Dominic Hibberd, November 3 1941, died August 12 2012
Dominic Hibberd, who has died aged 70, was an authority on the soldier poets of the First World War and author of a biography of Wilfred Owen which explored aspects of the poet’s life that were suppressed after he was killed in action in November 1918.
A true picture of Owen had been hampered by his younger brother Harold, who had control over his estate and sought to disguise the facts of his life by destroying many papers and censoring much of what remained, later publishing his own highly subjective memoir of his brother in three volumes.
Harold’s feelings about his elder brother were complex (Wilfred was very much his mother’s favourite and could be overbearing), and he was desperately anxious to shield the family from rumours that Wilfred had been homosexual. In Harold’s account, Wilfred Owen emerges as a kind of Victorian paragon of good breeding, devout Christianity, patriotic gallantry and clean living.
Hibberd probably did more than any other individual to strip away the cobwebs and myths. In preparing his biography of Owen, published in 2002, he trawled, by his own account, through “school registers, pass lists, street directories, census returns, parish magazines, newspapers, Army files, local memories… forgotten letters and poems” as well as trench maps and battalion records, to obtain a more accurate account of the facts of the poet’s life and build up a three-dimensional picture of Owen the man.
Hibberd’s biography explored Owen’s snobbish attempts to mask his lower middle-class origins (his father was a stationmaster in Birkenhead) and his gradual religious disillusionment after a devout evangelical upbringing by his mother.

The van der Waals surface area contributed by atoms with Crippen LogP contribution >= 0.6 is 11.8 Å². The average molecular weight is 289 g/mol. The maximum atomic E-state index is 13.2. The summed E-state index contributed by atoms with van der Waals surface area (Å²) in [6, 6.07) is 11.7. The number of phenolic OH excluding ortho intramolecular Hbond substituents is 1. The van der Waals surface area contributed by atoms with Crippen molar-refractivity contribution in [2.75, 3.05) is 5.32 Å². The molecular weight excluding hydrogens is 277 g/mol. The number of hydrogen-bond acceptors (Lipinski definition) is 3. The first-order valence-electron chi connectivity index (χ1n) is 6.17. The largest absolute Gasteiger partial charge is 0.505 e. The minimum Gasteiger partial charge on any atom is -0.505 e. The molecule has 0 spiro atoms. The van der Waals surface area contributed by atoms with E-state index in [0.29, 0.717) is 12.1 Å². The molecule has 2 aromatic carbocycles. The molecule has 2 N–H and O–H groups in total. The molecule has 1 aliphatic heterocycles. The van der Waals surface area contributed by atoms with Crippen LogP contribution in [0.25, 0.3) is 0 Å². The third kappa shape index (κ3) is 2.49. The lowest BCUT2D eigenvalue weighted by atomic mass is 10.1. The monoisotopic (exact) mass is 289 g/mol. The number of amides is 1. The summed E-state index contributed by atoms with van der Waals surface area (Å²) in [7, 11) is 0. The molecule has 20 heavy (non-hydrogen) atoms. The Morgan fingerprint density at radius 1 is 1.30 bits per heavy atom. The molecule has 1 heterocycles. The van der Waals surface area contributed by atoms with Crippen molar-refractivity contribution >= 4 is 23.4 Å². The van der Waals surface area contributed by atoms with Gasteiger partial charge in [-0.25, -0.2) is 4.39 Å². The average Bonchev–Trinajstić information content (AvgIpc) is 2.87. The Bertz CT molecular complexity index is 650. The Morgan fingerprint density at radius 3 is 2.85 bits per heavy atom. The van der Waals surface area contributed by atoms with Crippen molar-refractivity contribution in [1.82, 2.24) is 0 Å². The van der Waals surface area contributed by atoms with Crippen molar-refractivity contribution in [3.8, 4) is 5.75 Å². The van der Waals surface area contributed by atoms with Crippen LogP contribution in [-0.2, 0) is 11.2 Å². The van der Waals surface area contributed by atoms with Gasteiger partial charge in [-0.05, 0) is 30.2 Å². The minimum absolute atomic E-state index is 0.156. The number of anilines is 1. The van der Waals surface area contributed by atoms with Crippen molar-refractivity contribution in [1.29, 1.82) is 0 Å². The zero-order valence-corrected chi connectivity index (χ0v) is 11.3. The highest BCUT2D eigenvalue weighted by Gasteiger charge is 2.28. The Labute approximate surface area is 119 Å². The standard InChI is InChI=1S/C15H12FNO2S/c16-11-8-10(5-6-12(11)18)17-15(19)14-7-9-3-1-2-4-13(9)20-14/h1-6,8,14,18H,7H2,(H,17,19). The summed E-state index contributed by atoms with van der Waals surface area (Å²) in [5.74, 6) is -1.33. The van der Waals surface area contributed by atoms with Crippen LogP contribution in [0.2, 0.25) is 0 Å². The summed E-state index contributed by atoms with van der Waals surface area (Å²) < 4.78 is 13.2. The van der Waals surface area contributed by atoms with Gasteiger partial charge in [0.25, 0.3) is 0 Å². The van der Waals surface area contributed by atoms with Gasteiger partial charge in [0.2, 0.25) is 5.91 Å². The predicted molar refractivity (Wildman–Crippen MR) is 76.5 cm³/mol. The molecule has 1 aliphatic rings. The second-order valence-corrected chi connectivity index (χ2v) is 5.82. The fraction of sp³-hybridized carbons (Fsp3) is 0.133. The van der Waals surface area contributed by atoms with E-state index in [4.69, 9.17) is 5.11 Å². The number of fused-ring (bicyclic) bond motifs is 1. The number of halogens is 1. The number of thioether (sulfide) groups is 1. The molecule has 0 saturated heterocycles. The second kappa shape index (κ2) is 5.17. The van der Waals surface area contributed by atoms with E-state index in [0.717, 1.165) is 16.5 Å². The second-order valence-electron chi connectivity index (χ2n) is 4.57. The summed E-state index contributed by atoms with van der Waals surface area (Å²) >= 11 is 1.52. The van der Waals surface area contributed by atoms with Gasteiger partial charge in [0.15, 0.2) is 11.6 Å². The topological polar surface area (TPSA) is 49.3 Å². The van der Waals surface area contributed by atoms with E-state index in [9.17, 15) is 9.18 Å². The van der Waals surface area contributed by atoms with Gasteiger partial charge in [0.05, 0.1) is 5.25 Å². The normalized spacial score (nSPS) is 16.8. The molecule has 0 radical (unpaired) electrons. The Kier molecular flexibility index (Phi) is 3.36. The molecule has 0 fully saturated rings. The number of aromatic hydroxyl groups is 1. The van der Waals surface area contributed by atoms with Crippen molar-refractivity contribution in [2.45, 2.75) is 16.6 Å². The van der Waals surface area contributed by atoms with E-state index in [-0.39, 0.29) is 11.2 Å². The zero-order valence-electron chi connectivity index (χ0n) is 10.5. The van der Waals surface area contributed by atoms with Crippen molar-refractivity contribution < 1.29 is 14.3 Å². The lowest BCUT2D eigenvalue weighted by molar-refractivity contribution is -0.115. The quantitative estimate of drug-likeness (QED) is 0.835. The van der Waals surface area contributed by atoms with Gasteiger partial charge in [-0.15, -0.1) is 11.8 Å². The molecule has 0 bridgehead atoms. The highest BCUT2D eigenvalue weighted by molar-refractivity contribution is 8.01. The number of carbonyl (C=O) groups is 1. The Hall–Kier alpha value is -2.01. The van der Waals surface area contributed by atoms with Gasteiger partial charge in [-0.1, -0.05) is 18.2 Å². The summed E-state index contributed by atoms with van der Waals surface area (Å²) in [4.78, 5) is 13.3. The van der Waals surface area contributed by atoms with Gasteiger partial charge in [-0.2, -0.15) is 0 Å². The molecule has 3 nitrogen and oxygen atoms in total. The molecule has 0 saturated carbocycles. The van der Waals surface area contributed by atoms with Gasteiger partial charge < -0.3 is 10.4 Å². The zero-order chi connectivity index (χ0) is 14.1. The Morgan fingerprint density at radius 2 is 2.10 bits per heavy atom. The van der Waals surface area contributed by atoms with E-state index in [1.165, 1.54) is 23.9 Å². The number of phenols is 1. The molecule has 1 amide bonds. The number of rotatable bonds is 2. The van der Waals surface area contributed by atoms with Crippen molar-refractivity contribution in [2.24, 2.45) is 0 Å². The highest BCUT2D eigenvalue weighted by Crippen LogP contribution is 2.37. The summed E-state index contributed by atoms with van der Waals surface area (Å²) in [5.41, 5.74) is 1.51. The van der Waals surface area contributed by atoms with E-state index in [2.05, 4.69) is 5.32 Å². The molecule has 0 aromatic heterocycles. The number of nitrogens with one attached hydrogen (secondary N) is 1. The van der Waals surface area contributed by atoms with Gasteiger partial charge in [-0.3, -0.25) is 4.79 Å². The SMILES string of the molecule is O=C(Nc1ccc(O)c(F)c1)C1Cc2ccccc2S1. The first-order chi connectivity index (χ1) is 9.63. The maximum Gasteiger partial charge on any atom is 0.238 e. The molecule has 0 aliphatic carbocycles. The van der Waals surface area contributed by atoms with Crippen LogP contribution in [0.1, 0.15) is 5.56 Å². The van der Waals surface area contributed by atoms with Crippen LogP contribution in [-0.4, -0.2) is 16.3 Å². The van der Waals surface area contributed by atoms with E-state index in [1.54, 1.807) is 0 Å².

The book also dealt speculatively (and more controversially) with Owen’s sexuality, concluding that he was certainly homosexual and probably actively so. In evidence, he pointed to passages in some of the lesser-known poems which take delight in male beauty, and cited Owen’s friendships with an interlinked group of homosexual writers including Siegfried Sassoon, Robert Ross, Osbert Sitwell and Charles Scott Moncrieff.
Hibberd observed that, while Wilfred Owen has come to be seen as the archetypal voice of 1914-18, his experience of war was untypical. He was never wounded, and never had to endure the long attrition of trench warfare.
The incidents on which his war poems are based took place in the first five months of 1917, during which he was in action for about 30 days — a month-long series of horrors which removed any illusions he might have had concerning the “glories” of war. These days, which Hibberd chronicled in authoritative detail, and the months Owen spent convalescing from shell shock in Craiglockhart Hospital, were decisive to his development as a poet. It was in hospital that he met Arthur Brock, the doctor who treated him, and Siegfried Sassoon, a fellow patient, who suggested war as a suitable subject for his poetry.
Hibberd also disputed claims that Wilfred was regarded as a coward, citing evidence that he was well-regarded by his superior officers. His hospitalisation had come about after he had been blown up by a shell in France, but he returned to the Front and went on to win an MC “for conspicuous gallantry” after capturing a gun and turning it on the enemy during an attack on the Hindenburg line in 1918.
The son of a director of Coutts bank, John William Dominic Hibberd was born in Guildford on November 3 1941. From Rugby (where he was bullied) he won an exhibition to King’s College, Cambridge, and after graduating took a PhD at Exeter University.
He went on to teach English at Manchester Grammar School and Keele and Exeter universities, as well as universities in America and China. In 1973 he edited an edition of Wilfred Owen’s poems.
After retiring from teaching in the 1980s he became a full-time writer about the First World War poets. In his first book, Owen the Poet, he showed that much of the language and imagery of Owen’s most famous poems was in place long before Owen experienced the realities of the trenches. In Wilfred Owen: The Last Year (1992) he explored the importance of Owen’s time in hospital .
Other books include Diary of a Dead Officer, a study of the poet Arthur Graeme West, and Harold Monro: Poet of the New Age (2001), an absorbing biography of the poet, idealist, campaigner, alcoholic and homosexual who started Poetry Review and the Poetry Bookshop which, for more than 20 years, was, as Hibberd put it, “the most famous centre for poets in the English-speaking world”. In 2007 he edited (with John Onions) The Winter of the World: Poems of the First World War.
A quiet, courteous man and a Fellow of the Royal Society of Literature, Hibberd lived in Oxfordshire with his civil partner, Tom Coulthard, who survives him.